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Creating a resume with no real work experience can be a challenge, but every worker starts his career the same way. By focusing on the right information and choosing a functional resume format, you can still create a resume that highlights your best attributes as a worker and encourages an employer to contact you for an interview.
Create a header at the top of your resume that includes your name, permanent address, phone number and professional email address.
Write your objective, which is a brief statement that explains what type of position you are seeking. Make this statement as specific as possible to the job for which you are applying; if you are applying for more than one job, it is likely you will need to write a different objective for each position.
Write your “Skills” list, which should be the bulk of your resume if you have no real work experience. Consider any work you have done, including freelance projects, volunteer work or community service, travel or study abroad, and list all skills you developed through those experiences.
Include transferable skills in your “Skills” list, which are skills that are applicable to any job, such as public speaking, setting goals or time management.
Edit your skills list so each statement is as concise as possible. Eliminate first person (“I”) and focus on action verbs and strong nouns.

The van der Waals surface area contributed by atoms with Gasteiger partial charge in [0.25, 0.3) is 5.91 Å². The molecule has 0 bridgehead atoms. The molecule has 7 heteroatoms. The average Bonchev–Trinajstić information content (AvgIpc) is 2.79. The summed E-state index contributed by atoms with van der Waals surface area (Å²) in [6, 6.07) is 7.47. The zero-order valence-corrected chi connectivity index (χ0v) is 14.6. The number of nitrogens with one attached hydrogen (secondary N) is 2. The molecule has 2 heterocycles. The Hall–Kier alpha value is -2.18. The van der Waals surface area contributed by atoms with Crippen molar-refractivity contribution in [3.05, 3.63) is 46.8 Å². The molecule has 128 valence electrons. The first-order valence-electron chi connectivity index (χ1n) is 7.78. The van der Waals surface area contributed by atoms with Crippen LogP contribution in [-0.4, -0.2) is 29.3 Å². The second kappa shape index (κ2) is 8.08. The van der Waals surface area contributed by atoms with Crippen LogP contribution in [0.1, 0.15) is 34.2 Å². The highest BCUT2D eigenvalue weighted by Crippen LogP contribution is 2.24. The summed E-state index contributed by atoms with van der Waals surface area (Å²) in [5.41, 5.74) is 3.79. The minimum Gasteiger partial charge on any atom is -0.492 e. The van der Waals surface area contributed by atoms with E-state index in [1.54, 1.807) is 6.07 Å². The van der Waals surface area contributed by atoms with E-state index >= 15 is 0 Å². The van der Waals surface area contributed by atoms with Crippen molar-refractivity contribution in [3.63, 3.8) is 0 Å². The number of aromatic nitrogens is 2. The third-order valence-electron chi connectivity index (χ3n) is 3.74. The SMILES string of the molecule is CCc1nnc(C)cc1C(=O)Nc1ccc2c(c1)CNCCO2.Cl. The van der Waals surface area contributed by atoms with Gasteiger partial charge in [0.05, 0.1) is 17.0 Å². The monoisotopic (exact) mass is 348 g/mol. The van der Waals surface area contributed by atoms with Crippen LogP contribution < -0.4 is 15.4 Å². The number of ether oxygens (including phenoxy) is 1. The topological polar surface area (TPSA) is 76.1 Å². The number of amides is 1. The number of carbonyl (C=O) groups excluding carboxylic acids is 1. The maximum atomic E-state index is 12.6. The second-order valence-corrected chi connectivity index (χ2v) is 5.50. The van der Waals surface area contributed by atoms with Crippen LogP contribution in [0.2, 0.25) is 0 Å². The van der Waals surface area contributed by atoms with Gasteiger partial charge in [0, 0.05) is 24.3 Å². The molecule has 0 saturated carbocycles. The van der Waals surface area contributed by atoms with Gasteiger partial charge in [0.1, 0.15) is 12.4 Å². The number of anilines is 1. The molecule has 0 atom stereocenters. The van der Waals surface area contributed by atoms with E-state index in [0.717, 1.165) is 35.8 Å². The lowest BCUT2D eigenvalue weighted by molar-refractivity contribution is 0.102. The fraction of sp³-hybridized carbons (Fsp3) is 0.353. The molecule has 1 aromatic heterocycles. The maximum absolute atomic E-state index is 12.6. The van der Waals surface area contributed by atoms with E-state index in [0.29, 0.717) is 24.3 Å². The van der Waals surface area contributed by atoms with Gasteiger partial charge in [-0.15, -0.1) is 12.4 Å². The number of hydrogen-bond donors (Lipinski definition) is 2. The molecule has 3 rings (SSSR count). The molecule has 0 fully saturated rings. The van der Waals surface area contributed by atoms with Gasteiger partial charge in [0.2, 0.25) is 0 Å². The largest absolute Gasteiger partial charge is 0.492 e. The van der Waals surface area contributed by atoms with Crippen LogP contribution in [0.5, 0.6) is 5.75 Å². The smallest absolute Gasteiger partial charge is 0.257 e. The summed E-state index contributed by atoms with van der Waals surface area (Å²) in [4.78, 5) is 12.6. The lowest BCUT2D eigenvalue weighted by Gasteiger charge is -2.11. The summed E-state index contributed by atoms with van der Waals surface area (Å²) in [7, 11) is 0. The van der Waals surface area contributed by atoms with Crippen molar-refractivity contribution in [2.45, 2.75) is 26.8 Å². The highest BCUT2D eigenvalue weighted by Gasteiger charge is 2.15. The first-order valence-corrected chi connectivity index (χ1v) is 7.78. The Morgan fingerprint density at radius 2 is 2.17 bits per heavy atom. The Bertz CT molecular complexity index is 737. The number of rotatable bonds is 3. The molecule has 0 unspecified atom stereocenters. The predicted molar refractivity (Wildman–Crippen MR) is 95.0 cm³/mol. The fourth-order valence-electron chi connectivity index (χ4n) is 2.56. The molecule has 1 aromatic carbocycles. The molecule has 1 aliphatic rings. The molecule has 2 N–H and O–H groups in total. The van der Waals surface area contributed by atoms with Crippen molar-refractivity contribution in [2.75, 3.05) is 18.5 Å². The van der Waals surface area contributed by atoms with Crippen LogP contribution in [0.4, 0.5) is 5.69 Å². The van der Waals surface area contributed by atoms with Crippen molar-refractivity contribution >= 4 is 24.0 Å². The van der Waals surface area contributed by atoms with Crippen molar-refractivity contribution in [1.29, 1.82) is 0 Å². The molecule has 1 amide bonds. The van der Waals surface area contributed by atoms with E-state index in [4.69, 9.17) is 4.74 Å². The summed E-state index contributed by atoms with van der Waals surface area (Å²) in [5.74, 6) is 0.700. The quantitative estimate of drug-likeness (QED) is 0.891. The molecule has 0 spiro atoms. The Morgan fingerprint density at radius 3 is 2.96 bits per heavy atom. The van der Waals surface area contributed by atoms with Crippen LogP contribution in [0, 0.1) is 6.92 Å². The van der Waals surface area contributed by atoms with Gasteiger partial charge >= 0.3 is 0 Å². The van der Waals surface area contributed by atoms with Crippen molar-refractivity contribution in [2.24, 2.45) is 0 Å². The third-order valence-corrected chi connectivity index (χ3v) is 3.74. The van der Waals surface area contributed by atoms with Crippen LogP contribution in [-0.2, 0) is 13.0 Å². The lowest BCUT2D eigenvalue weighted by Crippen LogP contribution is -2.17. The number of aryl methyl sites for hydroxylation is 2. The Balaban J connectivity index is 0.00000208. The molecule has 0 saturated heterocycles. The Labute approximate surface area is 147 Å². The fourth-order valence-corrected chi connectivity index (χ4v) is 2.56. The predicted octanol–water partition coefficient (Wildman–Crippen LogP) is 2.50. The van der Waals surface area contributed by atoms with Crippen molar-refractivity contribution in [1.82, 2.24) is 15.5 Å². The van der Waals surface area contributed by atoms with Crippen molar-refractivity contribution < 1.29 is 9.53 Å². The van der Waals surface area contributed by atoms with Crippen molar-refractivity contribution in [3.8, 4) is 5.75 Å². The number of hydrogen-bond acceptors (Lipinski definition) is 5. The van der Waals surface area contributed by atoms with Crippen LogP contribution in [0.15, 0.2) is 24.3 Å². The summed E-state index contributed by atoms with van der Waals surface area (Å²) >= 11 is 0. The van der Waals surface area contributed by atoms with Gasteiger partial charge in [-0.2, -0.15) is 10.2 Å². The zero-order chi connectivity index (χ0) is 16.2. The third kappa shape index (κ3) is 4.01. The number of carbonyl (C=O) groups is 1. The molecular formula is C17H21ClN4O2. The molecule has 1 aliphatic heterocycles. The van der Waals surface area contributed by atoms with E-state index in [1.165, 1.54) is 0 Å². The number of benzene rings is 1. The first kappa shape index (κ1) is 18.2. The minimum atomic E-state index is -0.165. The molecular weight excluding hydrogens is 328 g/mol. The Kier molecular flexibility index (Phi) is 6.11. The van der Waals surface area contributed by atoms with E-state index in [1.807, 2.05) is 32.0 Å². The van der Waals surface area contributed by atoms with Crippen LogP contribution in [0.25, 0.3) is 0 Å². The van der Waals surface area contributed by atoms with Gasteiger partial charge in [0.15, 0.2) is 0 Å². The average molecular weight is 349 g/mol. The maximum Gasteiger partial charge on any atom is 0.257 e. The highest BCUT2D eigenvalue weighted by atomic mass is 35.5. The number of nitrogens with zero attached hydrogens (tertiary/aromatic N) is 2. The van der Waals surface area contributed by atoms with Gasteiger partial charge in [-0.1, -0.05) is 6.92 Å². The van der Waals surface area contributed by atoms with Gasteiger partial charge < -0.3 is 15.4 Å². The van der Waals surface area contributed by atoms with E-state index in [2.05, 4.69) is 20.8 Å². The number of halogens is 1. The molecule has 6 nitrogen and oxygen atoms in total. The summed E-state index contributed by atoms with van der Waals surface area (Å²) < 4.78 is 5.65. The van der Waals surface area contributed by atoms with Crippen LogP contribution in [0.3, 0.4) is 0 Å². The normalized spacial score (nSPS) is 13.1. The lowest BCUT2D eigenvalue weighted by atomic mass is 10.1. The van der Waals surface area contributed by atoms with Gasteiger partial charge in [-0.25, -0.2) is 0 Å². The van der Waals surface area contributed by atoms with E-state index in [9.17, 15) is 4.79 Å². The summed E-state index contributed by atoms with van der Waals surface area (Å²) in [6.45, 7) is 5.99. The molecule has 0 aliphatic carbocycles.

Write your “Experience” list documenting any previous positions, paid or unpaid, in order of relevance to the job for which you are now applying. Include your title, the organization’s name and your dates of employment. Volunteer work, internships, freelance projects and studies abroad may also be included on this list.
Write your “Education” section and list your degrees and/or certificates in reverse chronological order, including dates of graduation, degree/certificate type and the name of the educational institution.
No matter how much or how little experience you have, your resume should only focus on your positive attributes. Do not call attention to your lack of experience, but rather emphasize your successes.
Kara Page has been a freelance writer and editor since 2007. She maintains several blogs on travel, music, food and more. She is also a contributing writer for Suite101 and has articles published on eHow and Answerbag. Page holds a Bachelor of Music Education degree from the University of North Texas.